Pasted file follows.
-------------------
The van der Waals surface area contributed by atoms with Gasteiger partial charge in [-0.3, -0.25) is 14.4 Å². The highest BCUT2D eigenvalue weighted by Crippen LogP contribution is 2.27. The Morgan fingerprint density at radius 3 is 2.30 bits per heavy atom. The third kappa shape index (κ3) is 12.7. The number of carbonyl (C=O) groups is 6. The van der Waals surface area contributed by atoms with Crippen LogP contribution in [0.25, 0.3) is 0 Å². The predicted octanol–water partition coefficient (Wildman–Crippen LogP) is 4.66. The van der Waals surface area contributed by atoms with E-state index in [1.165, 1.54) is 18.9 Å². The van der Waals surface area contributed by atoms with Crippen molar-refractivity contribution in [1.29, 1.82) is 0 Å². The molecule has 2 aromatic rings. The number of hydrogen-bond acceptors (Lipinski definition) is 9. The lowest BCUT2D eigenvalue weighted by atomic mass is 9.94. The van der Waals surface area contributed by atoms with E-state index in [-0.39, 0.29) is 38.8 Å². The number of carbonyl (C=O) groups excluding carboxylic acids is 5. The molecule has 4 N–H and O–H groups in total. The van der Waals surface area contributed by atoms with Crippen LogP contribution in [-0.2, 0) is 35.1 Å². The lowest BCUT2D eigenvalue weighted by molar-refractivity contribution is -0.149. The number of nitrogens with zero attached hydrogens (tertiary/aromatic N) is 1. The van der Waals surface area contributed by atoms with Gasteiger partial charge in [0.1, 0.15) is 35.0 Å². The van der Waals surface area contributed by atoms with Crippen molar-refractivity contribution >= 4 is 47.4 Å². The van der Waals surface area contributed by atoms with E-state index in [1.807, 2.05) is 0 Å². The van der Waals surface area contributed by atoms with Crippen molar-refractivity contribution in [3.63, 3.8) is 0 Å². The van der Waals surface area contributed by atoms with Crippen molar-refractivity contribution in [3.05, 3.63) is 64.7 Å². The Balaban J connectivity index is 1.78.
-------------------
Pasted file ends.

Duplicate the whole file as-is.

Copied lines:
The van der Waals surface area contributed by atoms with Gasteiger partial charge in [-0.3, -0.25) is 14.4 Å². The highest BCUT2D eigenvalue weighted by Crippen LogP contribution is 2.27. The Morgan fingerprint density at radius 3 is 2.30 bits per heavy atom. The third kappa shape index (κ3) is 12.7. The number of carbonyl (C=O) groups is 6. The van der Waals surface area contributed by atoms with Crippen LogP contribution in [0.25, 0.3) is 0 Å². The predicted octanol–water partition coefficient (Wildman–Crippen LogP) is 4.66. The van der Waals surface area contributed by atoms with E-state index in [1.165, 1.54) is 18.9 Å². The van der Waals surface area contributed by atoms with Crippen molar-refractivity contribution in [1.29, 1.82) is 0 Å². The molecule has 2 aromatic rings. The number of hydrogen-bond acceptors (Lipinski definition) is 9. The lowest BCUT2D eigenvalue weighted by atomic mass is 9.94. The van der Waals surface area contributed by atoms with E-state index in [-0.39, 0.29) is 38.8 Å². The number of carbonyl (C=O) groups excluding carboxylic acids is 5. The molecule has 4 N–H and O–H groups in total. The van der Waals surface area contributed by atoms with Crippen LogP contribution in [-0.2, 0) is 35.1 Å². The lowest BCUT2D eigenvalue weighted by molar-refractivity contribution is -0.149. The number of nitrogens with zero attached hydrogens (tertiary/aromatic N) is 1. The van der Waals surface area contributed by atoms with Gasteiger partial charge in [0.1, 0.15) is 35.0 Å². The van der Waals surface area contributed by atoms with Crippen molar-refractivity contribution >= 4 is 47.4 Å². The van der Waals surface area contributed by atoms with E-state index in [1.807, 2.05) is 0 Å². The van der Waals surface area contributed by atoms with Crippen molar-refractivity contribution in [3.63, 3.8) is 0 Å². The van der Waals surface area contributed by atoms with Crippen molar-refractivity contribution in [3.05, 3.63) is 64.7 Å². The Balaban J connectivity index is 1.78.